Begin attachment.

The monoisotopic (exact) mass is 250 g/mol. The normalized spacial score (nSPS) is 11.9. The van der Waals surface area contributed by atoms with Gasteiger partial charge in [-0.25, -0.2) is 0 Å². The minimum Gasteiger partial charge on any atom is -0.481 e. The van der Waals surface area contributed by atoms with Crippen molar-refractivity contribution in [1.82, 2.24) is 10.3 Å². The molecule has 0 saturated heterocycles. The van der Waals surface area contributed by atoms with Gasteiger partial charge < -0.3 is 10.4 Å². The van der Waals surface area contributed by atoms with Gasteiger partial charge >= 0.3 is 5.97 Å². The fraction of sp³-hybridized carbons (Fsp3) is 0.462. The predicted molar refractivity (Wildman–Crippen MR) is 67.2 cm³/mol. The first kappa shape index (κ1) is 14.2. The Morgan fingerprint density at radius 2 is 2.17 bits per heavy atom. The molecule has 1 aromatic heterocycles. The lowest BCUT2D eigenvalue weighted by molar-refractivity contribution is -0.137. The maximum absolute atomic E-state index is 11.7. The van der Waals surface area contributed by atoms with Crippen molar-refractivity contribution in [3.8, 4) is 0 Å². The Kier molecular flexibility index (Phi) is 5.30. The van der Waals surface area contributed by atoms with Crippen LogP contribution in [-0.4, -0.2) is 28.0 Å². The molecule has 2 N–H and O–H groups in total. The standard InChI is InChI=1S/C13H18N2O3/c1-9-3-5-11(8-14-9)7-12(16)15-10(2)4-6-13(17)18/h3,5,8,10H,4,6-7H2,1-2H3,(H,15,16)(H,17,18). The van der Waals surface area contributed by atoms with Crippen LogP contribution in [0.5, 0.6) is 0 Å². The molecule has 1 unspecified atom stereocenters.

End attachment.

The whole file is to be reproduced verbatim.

The monoisotopic (exact) mass is 250 g/mol. The normalized spacial score (nSPS) is 11.9. The van der Waals surface area contributed by atoms with Gasteiger partial charge in [-0.25, -0.2) is 0 Å². The minimum Gasteiger partial charge on any atom is -0.481 e. The van der Waals surface area contributed by atoms with Crippen molar-refractivity contribution in [1.82, 2.24) is 10.3 Å². The molecule has 0 saturated heterocycles. The van der Waals surface area contributed by atoms with Gasteiger partial charge < -0.3 is 10.4 Å². The van der Waals surface area contributed by atoms with Gasteiger partial charge >= 0.3 is 5.97 Å². The fraction of sp³-hybridized carbons (Fsp3) is 0.462. The predicted molar refractivity (Wildman–Crippen MR) is 67.2 cm³/mol. The first kappa shape index (κ1) is 14.2. The Morgan fingerprint density at radius 2 is 2.17 bits per heavy atom. The molecule has 1 aromatic heterocycles. The lowest BCUT2D eigenvalue weighted by molar-refractivity contribution is -0.137. The maximum absolute atomic E-state index is 11.7. The van der Waals surface area contributed by atoms with Crippen molar-refractivity contribution in [3.8, 4) is 0 Å². The Kier molecular flexibility index (Phi) is 5.30. The van der Waals surface area contributed by atoms with Crippen LogP contribution in [-0.4, -0.2) is 28.0 Å². The molecule has 2 N–H and O–H groups in total. The standard InChI is InChI=1S/C13H18N2O3/c1-9-3-5-11(8-14-9)7-12(16)15-10(2)4-6-13(17)18/h3,5,8,10H,4,6-7H2,1-2H3,(H,15,16)(H,17,18). The van der Waals surface area contributed by atoms with Crippen LogP contribution in [0.5, 0.6) is 0 Å². The molecule has 1 unspecified atom stereocenters.